This article collects notes on why and how to create an independent research institution. Note that this article reflects my own current understanding and has not been reviewed or confirmed by legal experts, granting institutions, universities, or really anyone. There’s a good chance that I’m missing some important context. Still, I hope to collect some useful notes here for us both.
I. Why Create an Independent Research Institution?
Mainly in order to receive grants. Research is expensive. As an independent researcher, I don’t mind spending one or two thousand dollars each year on research as a hobby, but once we get into thousands of dollars I begin to wonder how I can offset such costs. One option is to form a business and expense research concerns. This reduces the effective cost to me through beneficial tax treatment, but my benefit here is often small.
In many cases, I’m able to avoid paying income tax on such expenses, and this amounts to a roughly 30% discount on such expenses. Paying 70% of a large some of money is often, still, a large sum of money. The world of grants offers a potentially much lower cost option wherein as little as zero dollars must come out of my pocket to further research that I’m interested in. Better yet, it’s possible that I can spend a negative amount, or receive supplementary income, from my work as an independent researcher.
According to the NIH, a major grant provider, “For the most part, NIH makes awards to institutions, not people,” and I suspect the case holds true for many other grant providers. What constitutes an institution? The NIH defines an institution as “any domestic or foreign, public or private, entity or organization (excluding a Federal agency).” In other cases the term organization is used instead of the term institution to largely the same effect. NIH eligibility statements include:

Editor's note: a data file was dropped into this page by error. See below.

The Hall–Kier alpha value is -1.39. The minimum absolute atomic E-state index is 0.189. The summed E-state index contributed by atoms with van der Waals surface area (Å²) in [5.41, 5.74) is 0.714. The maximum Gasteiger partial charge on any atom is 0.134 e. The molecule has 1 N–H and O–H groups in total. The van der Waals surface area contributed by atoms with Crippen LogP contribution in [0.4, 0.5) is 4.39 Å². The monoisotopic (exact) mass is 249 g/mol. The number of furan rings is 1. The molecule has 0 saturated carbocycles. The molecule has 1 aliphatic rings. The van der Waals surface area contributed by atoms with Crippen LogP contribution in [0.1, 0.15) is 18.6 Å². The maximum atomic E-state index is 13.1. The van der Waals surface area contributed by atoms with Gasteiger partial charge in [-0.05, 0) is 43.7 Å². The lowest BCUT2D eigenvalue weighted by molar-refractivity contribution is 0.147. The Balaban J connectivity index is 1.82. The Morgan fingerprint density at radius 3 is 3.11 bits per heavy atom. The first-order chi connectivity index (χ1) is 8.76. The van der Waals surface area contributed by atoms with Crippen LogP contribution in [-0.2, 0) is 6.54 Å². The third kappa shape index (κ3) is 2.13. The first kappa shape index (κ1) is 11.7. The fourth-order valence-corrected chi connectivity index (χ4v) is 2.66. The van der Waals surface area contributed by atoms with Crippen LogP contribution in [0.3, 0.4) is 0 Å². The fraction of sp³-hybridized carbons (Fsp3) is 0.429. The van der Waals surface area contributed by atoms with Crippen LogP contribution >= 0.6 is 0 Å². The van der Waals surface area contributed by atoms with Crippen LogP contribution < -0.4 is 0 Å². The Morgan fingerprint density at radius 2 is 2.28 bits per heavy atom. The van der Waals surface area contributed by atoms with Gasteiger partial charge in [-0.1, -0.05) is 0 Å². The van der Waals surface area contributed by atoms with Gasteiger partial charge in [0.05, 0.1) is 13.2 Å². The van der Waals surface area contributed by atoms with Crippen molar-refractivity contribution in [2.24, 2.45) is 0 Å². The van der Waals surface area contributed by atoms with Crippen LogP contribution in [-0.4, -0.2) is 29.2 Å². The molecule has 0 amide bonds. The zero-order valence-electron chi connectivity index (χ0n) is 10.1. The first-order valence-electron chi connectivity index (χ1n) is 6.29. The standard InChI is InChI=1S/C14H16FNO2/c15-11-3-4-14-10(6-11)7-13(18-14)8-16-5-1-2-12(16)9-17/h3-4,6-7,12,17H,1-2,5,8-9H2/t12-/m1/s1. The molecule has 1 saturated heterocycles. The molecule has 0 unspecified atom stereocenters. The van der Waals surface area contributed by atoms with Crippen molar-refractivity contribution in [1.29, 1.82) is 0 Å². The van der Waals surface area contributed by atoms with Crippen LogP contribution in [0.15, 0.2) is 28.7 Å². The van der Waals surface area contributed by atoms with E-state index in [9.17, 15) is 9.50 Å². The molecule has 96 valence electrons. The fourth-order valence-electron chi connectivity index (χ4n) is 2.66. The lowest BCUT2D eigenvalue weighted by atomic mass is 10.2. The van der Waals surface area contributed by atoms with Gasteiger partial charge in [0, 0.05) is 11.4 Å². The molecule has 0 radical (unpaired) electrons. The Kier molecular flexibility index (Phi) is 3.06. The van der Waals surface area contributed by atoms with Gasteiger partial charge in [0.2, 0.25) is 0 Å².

- From Who Is Eligible?
- In general, domestic or foreign, public or private, non-profit or for-profit organizations are eligible to receive NIH grants.
- Special consideration notes: Reviewers give new and early stage investigators special consideration, and NIH has programs targeted specifically for these populations…NIH may limit eligibility for certain types of programs, such as limitations on the participation of foreign entities or programs for which only small businesses are eligible applicants.
- From NIH Grants Policy Statement 2.3.2 Eligibility
- NIH grants may be awarded to organizations that are domestic or foreign, public or private, or non-profit or commercial.
- Special consideration notes: Individuals can receive an award. Commercial entities include sole proprietorships, partnerships, LLCs, corporations, and more.
These entity delineations for the purposes of eligibility seem to align well with grants.gov and other granting organizations.
II. How to Create an Independent Research Institution?
Based on the NIH eligibility criteria we can see that there are a variety of approaches to institutional formation depending on the kind of institution. Individuals can apply for grants directly or form an LLC with relatively little time and effort to qualify as a small business or a commercial entity.
Forming a nonprofit or educational institution is substantially more difficult. A nonprofit in the US cannot be comprised of an individual, and there are higher standards for compliance compared to an LLC or sole proprietorship, such as regular meetings with minutes.